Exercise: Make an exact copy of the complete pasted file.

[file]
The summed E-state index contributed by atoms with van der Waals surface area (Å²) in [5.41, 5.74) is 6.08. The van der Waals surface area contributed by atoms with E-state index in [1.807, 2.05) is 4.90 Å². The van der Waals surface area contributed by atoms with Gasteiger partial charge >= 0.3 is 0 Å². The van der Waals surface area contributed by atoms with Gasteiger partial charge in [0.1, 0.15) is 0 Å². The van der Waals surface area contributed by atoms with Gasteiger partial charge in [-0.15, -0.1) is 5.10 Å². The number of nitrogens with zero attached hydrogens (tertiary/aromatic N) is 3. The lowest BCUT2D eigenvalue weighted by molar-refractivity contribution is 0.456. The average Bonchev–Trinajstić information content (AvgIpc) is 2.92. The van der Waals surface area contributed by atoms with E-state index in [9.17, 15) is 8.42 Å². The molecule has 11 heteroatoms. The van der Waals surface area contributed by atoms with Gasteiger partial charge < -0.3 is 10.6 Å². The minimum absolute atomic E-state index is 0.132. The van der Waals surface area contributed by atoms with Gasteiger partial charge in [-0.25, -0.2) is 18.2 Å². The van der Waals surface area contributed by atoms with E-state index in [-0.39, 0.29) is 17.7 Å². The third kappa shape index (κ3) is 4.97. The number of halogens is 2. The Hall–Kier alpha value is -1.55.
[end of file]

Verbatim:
The summed E-state index contributed by atoms with van der Waals surface area (Å²) in [5.41, 5.74) is 6.08. The van der Waals surface area contributed by atoms with E-state index in [1.807, 2.05) is 4.90 Å². The van der Waals surface area contributed by atoms with Gasteiger partial charge >= 0.3 is 0 Å². The van der Waals surface area contributed by atoms with Gasteiger partial charge in [0.1, 0.15) is 0 Å². The van der Waals surface area contributed by atoms with Gasteiger partial charge in [-0.15, -0.1) is 5.10 Å². The number of nitrogens with zero attached hydrogens (tertiary/aromatic N) is 3. The lowest BCUT2D eigenvalue weighted by molar-refractivity contribution is 0.456. The average Bonchev–Trinajstić information content (AvgIpc) is 2.92. The van der Waals surface area contributed by atoms with E-state index in [9.17, 15) is 8.42 Å². The molecule has 11 heteroatoms. The van der Waals surface area contributed by atoms with Gasteiger partial charge < -0.3 is 10.6 Å². The minimum absolute atomic E-state index is 0.132. The van der Waals surface area contributed by atoms with Gasteiger partial charge in [-0.25, -0.2) is 18.2 Å². The van der Waals surface area contributed by atoms with E-state index in [-0.39, 0.29) is 17.7 Å². The third kappa shape index (κ3) is 4.97. The number of halogens is 2. The Hall–Kier alpha value is -1.55.